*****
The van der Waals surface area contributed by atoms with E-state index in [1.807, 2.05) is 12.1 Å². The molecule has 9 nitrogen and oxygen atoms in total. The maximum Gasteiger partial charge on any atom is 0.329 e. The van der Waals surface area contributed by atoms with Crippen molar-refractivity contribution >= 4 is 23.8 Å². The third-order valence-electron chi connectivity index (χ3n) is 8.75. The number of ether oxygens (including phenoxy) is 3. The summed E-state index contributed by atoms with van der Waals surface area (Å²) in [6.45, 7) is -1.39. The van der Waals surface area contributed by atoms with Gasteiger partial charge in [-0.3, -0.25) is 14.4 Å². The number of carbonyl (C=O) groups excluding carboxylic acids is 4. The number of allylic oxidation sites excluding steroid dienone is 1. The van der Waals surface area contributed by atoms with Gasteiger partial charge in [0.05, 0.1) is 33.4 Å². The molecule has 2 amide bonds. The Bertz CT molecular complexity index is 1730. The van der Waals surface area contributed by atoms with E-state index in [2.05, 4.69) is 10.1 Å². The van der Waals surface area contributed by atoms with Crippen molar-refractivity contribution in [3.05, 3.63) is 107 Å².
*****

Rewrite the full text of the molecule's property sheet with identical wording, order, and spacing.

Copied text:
The van der Waals surface area contributed by atoms with E-state index in [1.807, 2.05) is 12.1 Å². The molecule has 9 nitrogen and oxygen atoms in total. The maximum Gasteiger partial charge on any atom is 0.329 e. The van der Waals surface area contributed by atoms with Crippen molar-refractivity contribution >= 4 is 23.8 Å². The third-order valence-electron chi connectivity index (χ3n) is 8.75. The number of ether oxygens (including phenoxy) is 3. The summed E-state index contributed by atoms with van der Waals surface area (Å²) in [6.45, 7) is -1.39. The van der Waals surface area contributed by atoms with Gasteiger partial charge in [-0.3, -0.25) is 14.4 Å². The number of carbonyl (C=O) groups excluding carboxylic acids is 4. The number of allylic oxidation sites excluding steroid dienone is 1. The van der Waals surface area contributed by atoms with Gasteiger partial charge in [0.05, 0.1) is 33.4 Å². The molecule has 2 amide bonds. The Bertz CT molecular complexity index is 1730. The van der Waals surface area contributed by atoms with E-state index in [2.05, 4.69) is 10.1 Å². The van der Waals surface area contributed by atoms with Crippen molar-refractivity contribution in [3.05, 3.63) is 107 Å².